PURITANISM has been described as the haunting fear that someone, somewhere may be having a good time.
In which case, the puritans among us have been a very happy bunch for the past 14 months.
We’ve been locked up in our own homes for most of that time, and fun has been off the agenda — no pubs, no theatre, no cinema, no sport.
They even all but cancelled Christmas on us.
That infamous puritan Oliver Cromwell would be proud.
Yes, these are heady times indeed for the modern-day Irish puritans and their kindred spirits, the health zealots. In particular, you sense they get a perverse kick out of the fact the pubs have been shut for so long.
God alone knows when they will reopen again — once the number of Covid numbers worldwide falls into single figures and hell freezes over, you suspect, if some of them had their way.
Listening to NPHET, you sometimes wonder if the real virus isn’t ‘2019-nCoV’, but a terrifying and deadly combination of malt, barley, hops and yeast.
Even when the pubs closed, and lockdown began, there were all sorts of dire warnings about people drinking too much at home.
But the puritans needn’t have worried: A few weeks back, it was revealed alcohol consumption in Ireland had decreased by 6.5% in a year. You would think this news would have our nannies jumping for joy... but not when Zero Alcohol, rather than the odd pint of plain, is your only man.
No, the report came with some stark warnings: Ireland ranks ninth among OECD countries in terms of alcohol consumption, and eighth in the world when it comes to monthly binge drinking.
The Health Research Board, while begrudgingly admitting alcohol consumption levels here had plateaued since 2013, went on to soberly warn us that alcohol consumption is “significantly higher” than the government’s 2020 target of no more than 9.1 litres of alcohol per person a year.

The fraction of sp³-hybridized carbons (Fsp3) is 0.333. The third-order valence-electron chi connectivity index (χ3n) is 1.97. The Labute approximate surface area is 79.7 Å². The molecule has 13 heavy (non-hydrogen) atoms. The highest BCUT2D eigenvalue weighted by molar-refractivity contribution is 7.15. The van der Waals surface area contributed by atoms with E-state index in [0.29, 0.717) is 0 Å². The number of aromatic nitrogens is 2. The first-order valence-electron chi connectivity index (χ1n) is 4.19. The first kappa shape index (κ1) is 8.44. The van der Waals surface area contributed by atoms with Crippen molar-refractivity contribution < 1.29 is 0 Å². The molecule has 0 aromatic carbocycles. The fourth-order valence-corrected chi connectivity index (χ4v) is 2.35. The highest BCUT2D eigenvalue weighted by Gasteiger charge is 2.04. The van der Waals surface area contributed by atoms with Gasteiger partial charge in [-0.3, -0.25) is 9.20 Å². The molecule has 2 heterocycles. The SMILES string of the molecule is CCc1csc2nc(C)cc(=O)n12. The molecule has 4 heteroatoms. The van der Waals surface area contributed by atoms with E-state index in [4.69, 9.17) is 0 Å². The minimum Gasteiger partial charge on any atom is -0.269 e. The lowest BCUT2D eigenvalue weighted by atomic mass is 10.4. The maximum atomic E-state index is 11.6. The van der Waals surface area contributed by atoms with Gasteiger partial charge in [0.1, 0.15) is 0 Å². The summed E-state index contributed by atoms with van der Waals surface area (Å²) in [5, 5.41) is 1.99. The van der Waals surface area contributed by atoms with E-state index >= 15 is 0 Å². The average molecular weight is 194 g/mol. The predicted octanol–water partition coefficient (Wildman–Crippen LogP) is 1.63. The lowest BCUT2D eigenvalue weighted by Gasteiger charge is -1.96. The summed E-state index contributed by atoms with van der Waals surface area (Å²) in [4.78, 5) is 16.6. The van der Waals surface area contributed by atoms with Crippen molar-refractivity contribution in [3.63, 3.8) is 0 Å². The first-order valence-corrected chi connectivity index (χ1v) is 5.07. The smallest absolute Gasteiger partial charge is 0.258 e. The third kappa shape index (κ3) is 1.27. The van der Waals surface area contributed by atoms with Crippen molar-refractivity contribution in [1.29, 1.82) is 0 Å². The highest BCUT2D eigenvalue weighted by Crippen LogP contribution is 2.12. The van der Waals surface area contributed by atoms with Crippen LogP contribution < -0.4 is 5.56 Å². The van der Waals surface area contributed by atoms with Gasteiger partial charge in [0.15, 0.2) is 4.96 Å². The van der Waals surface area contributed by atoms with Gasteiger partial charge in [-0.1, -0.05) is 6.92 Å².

Ah, yes, Government health targets. Always just out of reach...
But not to worry, because this week the Government found another stick to beat moderate drinkers with, when the Cabinet, after years of threats, announced the introduction of minimum pricing for alcohol.
Taking effect from January 1, 2022, this will enable the State to set the lowest price at which alcohol can be sold, based on how much alcohol a product contains, so the more units in a bottle, the higher the price.
Under its plan, the cheapest bottle of wine will cost €7.75, compared to €3.99 today. A 700ml bottle of supermarket gin or vodka — which can currently be bought for about €13 — will cost at least €20.71. The cheapest 440ml can of lager will be €1.32. It’s essentially a Puritan’s Charter.
While Ireland is slipping down the table of alcohol consumption, we remain top dogs in one area: Our alcohol is among the dearest in the EU... and now they want to do away with the reasonably priced stuff?
All this on top of the recent spoilsport move to end discount offers for alcohol, and the edict to cordon off drinks sections in supermarkets, making people buying booze feel like pariahs.